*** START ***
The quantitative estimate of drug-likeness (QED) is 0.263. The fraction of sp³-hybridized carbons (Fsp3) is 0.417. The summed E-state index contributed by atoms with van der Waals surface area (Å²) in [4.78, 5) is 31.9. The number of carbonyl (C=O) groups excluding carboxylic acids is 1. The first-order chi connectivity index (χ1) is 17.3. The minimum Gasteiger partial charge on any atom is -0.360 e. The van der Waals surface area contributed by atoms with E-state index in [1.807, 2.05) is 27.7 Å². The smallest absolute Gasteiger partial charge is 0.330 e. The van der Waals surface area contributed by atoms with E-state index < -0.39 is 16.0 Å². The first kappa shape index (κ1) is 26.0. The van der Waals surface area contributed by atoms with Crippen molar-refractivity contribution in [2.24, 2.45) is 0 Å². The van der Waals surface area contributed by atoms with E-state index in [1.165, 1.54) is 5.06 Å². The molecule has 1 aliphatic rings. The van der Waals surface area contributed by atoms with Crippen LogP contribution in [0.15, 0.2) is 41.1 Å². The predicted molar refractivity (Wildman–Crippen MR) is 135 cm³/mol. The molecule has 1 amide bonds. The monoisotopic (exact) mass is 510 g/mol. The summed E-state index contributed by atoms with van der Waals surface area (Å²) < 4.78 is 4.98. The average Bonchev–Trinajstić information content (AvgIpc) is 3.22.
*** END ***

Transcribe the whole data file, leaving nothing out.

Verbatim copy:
The quantitative estimate of drug-likeness (QED) is 0.263. The fraction of sp³-hybridized carbons (Fsp3) is 0.417. The summed E-state index contributed by atoms with van der Waals surface area (Å²) in [4.78, 5) is 31.9. The number of carbonyl (C=O) groups excluding carboxylic acids is 1. The first-order chi connectivity index (χ1) is 17.3. The minimum Gasteiger partial charge on any atom is -0.360 e. The van der Waals surface area contributed by atoms with E-state index in [1.807, 2.05) is 27.7 Å². The smallest absolute Gasteiger partial charge is 0.330 e. The van der Waals surface area contributed by atoms with E-state index < -0.39 is 16.0 Å². The first kappa shape index (κ1) is 26.0. The van der Waals surface area contributed by atoms with Crippen molar-refractivity contribution in [2.24, 2.45) is 0 Å². The van der Waals surface area contributed by atoms with E-state index in [1.165, 1.54) is 5.06 Å². The molecule has 1 aliphatic rings. The van der Waals surface area contributed by atoms with Crippen LogP contribution in [0.15, 0.2) is 41.1 Å². The predicted molar refractivity (Wildman–Crippen MR) is 135 cm³/mol. The molecule has 1 amide bonds. The monoisotopic (exact) mass is 510 g/mol. The summed E-state index contributed by atoms with van der Waals surface area (Å²) < 4.78 is 4.98. The average Bonchev–Trinajstić information content (AvgIpc) is 3.22.